Critics have been urging companies involved in the creation of artificial intelligence to develop a code of ethics before it's too late. Now Google is complying, following backlash over its work with the U.S. Pentagon developing a system to analyze military drone visuals.
But is this new set of principles enough to calm people's fears about the potential dangers of militarized A.I.? Or is it just a public relations sleight of hand intended to assuage the critics?
After all, without any independent oversight, there's little binding Google to its word.
The need for oversight is particularly pressing with regards to militarized A.I., or autonomous weapons systems. What differentiates this category of weapons is their autonomy: combat drones, for example, that could eventually replace human-piloted fighter planes; robotic tanks that can operate on their own; and guns that are capable of firing themselves.
The argument in favour of this lethal breed of A.I. is that human operators aren't put at risk — be it guns at border crossings, or planes or tanks on the front lines of conflict.
But the risk of accidental casualties when a machine is in charge of making life-or-death decisions has many concerned. As does the potential for the technology to fall into the wrong hands, such as dictatorships or terrorists.
The United Nations last year discussed the possibility of instituting an international ban on "killer robots" following an open letter signed by more than 100 leaders from the artificial intelligence community. The leaders warning that the use of these weapons could lead to a "third revolution in warfare," likening it to a Pandora's box: hard to close once opened.
Google has been a major player in the development of A.I.
With its Pentagon research program, "Project Maven," the company has been training A.I. to classify objects in drone footage. In other words, they have been teaching the drones to understand what they are looking at.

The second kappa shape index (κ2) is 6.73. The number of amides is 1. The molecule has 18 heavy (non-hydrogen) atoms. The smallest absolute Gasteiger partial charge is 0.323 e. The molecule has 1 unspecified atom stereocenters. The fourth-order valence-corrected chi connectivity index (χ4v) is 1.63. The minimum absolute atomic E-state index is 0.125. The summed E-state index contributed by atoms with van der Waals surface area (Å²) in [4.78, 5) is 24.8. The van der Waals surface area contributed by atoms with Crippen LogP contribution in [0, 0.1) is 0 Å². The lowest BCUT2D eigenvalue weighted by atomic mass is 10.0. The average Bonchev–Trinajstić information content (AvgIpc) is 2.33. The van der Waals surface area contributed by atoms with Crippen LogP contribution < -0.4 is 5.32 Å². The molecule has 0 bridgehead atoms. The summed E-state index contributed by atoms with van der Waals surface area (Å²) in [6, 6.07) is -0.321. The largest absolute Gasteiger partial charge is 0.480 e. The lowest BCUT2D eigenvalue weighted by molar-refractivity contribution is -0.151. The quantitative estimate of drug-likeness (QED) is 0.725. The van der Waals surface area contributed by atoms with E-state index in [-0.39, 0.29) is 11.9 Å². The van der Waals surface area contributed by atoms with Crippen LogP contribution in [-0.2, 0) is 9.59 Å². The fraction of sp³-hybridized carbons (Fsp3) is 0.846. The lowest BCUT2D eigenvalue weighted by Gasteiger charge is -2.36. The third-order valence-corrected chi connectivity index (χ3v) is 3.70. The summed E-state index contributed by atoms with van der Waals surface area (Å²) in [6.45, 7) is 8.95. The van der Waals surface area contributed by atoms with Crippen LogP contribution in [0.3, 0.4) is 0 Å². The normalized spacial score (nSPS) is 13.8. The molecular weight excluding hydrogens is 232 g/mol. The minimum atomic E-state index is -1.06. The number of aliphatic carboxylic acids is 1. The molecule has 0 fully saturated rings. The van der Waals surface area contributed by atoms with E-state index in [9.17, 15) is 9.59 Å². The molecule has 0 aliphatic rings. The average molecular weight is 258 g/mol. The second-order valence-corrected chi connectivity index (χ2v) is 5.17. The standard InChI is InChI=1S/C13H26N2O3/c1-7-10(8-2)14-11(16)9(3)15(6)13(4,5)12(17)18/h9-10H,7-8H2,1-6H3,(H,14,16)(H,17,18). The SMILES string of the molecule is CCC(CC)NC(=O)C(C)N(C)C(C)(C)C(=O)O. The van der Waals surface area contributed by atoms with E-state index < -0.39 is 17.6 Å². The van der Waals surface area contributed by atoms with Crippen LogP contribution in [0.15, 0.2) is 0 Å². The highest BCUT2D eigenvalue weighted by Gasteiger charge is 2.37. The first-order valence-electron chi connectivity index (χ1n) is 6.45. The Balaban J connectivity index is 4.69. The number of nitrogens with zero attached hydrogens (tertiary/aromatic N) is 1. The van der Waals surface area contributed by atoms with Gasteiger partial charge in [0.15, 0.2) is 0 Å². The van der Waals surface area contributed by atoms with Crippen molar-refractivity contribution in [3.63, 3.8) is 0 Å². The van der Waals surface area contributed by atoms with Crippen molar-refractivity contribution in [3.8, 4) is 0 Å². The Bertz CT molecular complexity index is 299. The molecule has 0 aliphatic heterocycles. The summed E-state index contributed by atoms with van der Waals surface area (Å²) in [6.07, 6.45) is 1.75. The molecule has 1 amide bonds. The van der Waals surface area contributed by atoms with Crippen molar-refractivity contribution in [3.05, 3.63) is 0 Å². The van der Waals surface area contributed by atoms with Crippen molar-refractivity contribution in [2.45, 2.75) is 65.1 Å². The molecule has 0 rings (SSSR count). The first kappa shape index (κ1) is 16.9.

The project has been extremely controversial. In fact, it was so contentious internally that when Google employees found out the specifics of what they were working on, a dozen employees reportedly resigned in protest, and thousands more filed an internal petition about the company's involvement in the project.
In response to that pushback, the company said it would not renew the Pentagon contract when it expires in March 2019.
(That said, if it's not Google, it will be someone else. IBM, Amazon and Microsoft were all in the running for the Project Maven contact. And according to tech publication Gizmodo, internal emails reveal Google's executives were enthusiastic about the project, seeing it as an opportunity that could lead to larger, lucrative Pentagon contracts.)
Still, on the heels of the news that they will be stepping away from the military project, Google has launched a code of ethics with regards to its responsibilities in A.I. development.
In a blog post published last week, Google CEO Sundar Pichai lists what the company calls its "objectives for A.I. applications."
The first principle states that the A.I. developed by the company should benefit society. Others say artificial intelligence should avoid algorithmic bias, respect privacy and be tested for safety. And the principles state that the A.I. they develop should be accountable to the public and maintain scientific rigour.
The need for oversight
But without any independent audits or oversights, critics argue this code of ethics is little more than a stunt to calm naysayers.
"Announcing a set of ethical guidelines is one way a company can flag that they are taking this responsibility seriously. But ultimately the proof is in how they act," says Karina Vold, an A.I. researcher at Britain's Cambridge University.
She notes that while Google states it will not produce "weapons or other technologies whose principal purpose or implementation is to cause or directly facilitate injury to people," plenty of seemingly harmless technologies could be used to do exactly that.
Visual recognition techniques, for example, like the ones being developed with Project Maven, can be taught to profile and target specific individuals, Vold said, and its human trainers can introduce their own biases.
In addition, nothing in the principles explicitly prevents the company from pursuing future military contracts. And the document doesn't include any details about the process by which this code of ethics will be adhered, or any mention of oversight or independent review.
This is one of the recurring challenges when it comes to big tech companies such as Google: They can make grandiose pronouncements about how they will do no harm, but there's often no accountability.
Vold says that while big tech companies can self-regulate, it's widely seen to be in the best interest of a corporation to maximize profits for its shareholders.
When it comes to regulation and independent review, she says the case of Project Maven in particular is a tricky one.
"It's not clear whom we can trust to provide external oversight when it's involvement with the government that prompts public outcry."